The EPA has reduced its estimate of the social cost of carbon from $51 per ton to $1 per ton, in part because it’s changing its discount rate from 3 percent to 7 percent. Off the cuff, that seemed nutty to me so I went digging. I eventually landed on the OMB circulars that provide guidance for regulatory agencies and they do indeed suggest that 7 percent discount rate should generally be used. The logic, as far as I can ascertain, is that 7 percent is the rate of return available in U.S. equity markets.
This is somewhat fortunate for me because it gives me an excuse to post one of my favorite charts
This is the inflation adjusted value of the Nikkei 225, the standard index of Japan’s equity markets, from 1960 to 2017. There are so many lessons in this chart, but I want to take out just one. An analyst looking at this chart in 1990 would have seen values that were nearly 8 times those in 1960. Cocktail napkin math tells me that’s three doubles over 30 years, which implies a double every 10 years, which in turn implies a roughly 7 percent return rate – eerily similar to what OMB gets looking at the U.S.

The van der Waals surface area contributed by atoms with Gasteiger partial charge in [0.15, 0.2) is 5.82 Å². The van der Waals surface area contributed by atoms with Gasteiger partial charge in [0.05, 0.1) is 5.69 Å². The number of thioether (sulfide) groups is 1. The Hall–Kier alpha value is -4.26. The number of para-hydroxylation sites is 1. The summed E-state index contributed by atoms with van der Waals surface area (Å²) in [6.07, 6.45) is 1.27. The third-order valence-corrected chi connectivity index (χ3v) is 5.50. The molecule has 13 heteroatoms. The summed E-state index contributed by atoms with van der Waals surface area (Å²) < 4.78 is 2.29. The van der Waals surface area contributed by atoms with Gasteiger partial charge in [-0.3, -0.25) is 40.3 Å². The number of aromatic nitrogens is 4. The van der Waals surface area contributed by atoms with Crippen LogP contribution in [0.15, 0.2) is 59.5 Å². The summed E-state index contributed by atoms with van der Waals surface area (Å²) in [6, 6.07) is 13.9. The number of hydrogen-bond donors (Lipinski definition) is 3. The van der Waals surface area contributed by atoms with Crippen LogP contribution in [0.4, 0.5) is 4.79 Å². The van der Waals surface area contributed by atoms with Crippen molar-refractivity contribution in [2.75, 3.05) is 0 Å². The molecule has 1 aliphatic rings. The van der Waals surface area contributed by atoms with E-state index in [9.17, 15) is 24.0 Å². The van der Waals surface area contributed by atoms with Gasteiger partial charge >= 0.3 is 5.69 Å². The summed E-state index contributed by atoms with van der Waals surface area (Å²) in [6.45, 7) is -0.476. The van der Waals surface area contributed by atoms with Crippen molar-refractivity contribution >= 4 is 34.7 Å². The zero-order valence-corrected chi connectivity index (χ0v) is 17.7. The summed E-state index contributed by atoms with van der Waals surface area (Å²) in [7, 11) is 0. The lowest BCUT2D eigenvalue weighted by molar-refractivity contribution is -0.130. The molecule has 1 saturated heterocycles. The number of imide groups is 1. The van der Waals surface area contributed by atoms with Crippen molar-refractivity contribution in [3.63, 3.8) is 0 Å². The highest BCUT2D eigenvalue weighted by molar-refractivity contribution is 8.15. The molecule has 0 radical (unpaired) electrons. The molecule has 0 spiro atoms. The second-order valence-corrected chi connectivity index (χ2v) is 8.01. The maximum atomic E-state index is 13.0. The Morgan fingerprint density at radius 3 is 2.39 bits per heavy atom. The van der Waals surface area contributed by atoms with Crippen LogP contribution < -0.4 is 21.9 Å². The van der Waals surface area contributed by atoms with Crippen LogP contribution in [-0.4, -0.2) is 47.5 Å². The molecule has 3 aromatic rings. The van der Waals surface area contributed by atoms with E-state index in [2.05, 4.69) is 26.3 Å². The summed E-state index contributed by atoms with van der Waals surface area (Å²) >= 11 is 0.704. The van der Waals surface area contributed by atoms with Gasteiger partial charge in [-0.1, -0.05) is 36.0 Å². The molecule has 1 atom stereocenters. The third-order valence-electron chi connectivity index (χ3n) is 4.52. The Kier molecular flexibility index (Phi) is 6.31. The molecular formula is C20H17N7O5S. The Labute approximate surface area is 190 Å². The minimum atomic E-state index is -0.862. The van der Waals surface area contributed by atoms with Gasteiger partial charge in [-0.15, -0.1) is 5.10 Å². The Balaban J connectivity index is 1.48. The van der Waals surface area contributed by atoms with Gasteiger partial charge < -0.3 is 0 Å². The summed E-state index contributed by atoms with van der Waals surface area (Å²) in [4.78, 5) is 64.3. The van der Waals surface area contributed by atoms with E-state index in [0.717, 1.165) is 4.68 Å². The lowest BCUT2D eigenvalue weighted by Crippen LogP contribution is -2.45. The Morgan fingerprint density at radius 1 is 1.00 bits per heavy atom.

If what happens on that chart from 1990 to 2017 gives you pause, it should. The real return rate has been persistently negative. And that makes sense. It’s more or less implausible for asset values to grow consistently faster (or slower) than the underlying economy. Now, in the short run, deviations from this pattern can occur. For example, a rapidly aging population should expect to see asset values skyrocket as the population attempts to save for retirement at once. However, values are skyrocketing precisely because the opportunities for future growth are limited. For a given total market value in the future, higher prices today imply slower growth.
All of which is to say that it is highly unrealistic to expect a 7 percent private return of equity over the timescales for which climate change is relevant. Even 3 percent is probably pushing it.